George Washington Papers
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To George Washington from Keenetteteh, 25 May 1789

From Keenetteteh

Allejoy [Tenn.] May the 25th 1789

Greate & Beloved Brother I have thought the Day Long to See you, Since I heare So much good of you, I think you are the man that can Settle our Land in Peace, I have seen the Day when the Little Carpenter & my self Brought in Col. Stewart that I was able to walk, then I was a young man & warrior, & so was you1—But the Days are Past & cannot come Back no more, I Set off with my Beloved Son (Bennet Ballew) to See you once more, & the Greate Counciel of the white People, But I was not able to hold out, But was oblig’d to Return home after Coming Better than a hundred miles, But I hope to See you the nix time my Son comes in that way—I hope the greate Spirit above will Put it in to your harte to Do us all the good you Can, as we are in greate Destress at this time, my Son Can in form you all what we want you to Do for us, I hope our Greate father above will make all your harts as one, & cause you to Do Some thing for us, I am yr old friend & Brother to my oldest Brother

[mark] Keenetteteh

L, DNA:PCC, item 78. This letter was signed with a mark.

It is possible that Keenetteteh or Rising Fawn is Kanagataucko (Conogotocka, Conogtoco), whose name was spelled in a variety of ways and who was also called Standing Turkey. Standing Turkey was an Overhill Cherokee chief active on the southern frontier during the French and Indian War. Around 1760 he succeeded Old Hop as “emperor” of the Cherokee and held the position for several years until succeeded by the pro-English Attakullakulla, or Little Carpenter.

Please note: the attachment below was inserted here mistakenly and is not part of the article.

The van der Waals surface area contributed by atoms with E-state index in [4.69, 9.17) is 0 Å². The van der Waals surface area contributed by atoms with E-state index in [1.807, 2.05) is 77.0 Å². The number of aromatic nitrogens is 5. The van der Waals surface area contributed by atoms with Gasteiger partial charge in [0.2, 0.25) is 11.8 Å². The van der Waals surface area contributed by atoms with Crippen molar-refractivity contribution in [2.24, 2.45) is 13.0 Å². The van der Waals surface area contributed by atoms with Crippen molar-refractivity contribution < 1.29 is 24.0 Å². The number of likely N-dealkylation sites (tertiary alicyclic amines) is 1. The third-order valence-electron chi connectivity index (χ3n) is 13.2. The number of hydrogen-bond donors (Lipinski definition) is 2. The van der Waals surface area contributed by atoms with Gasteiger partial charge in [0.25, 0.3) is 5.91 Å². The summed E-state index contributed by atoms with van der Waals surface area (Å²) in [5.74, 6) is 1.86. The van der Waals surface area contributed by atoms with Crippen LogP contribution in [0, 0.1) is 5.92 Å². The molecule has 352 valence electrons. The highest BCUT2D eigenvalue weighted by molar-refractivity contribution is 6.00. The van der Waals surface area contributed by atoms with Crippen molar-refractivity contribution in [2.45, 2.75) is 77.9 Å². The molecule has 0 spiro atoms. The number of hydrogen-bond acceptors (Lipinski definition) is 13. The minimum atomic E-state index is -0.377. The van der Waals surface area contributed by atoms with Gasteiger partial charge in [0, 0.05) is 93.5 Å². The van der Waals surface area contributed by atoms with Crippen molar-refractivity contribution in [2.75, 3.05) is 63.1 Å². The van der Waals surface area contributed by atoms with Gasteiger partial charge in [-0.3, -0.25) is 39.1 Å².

1In the spring of 1760 a large party of Overhill Cherokee under Ouconnostoah (Oconostota) attacked Fort Loudoun in the Cherokee country. The fort had been threatened by the Cherokee for some months, and in October 1759 John Stuart (1718–1799), superintendent of Indian affairs for the southern department and an officer in the South Carolina provincial forces, set out with his men to reinforce it. In December Fort Loudoun had a complement of some two hundred troops and supplies sufficient to last about six months. By May 1760, however, the fort was out of food and cut off from expected reinforcements from Virginia. Faced with massive desertion of soldiers, Stuart negotiated a capitulation, and the Cherokee invested the fort. By the terms of the capitulation the garrison was permitted to march unmolested to Virginia or to Fort Prince George in the Cherokee country, but the Indians, by now out of control of their leaders, attacked the English troops as they were marching away from the fort. Stuart was saved by the intervention of Little Carpenter and other Cherokee chiefs, who purchased him from his captors and returned him to the English forces.

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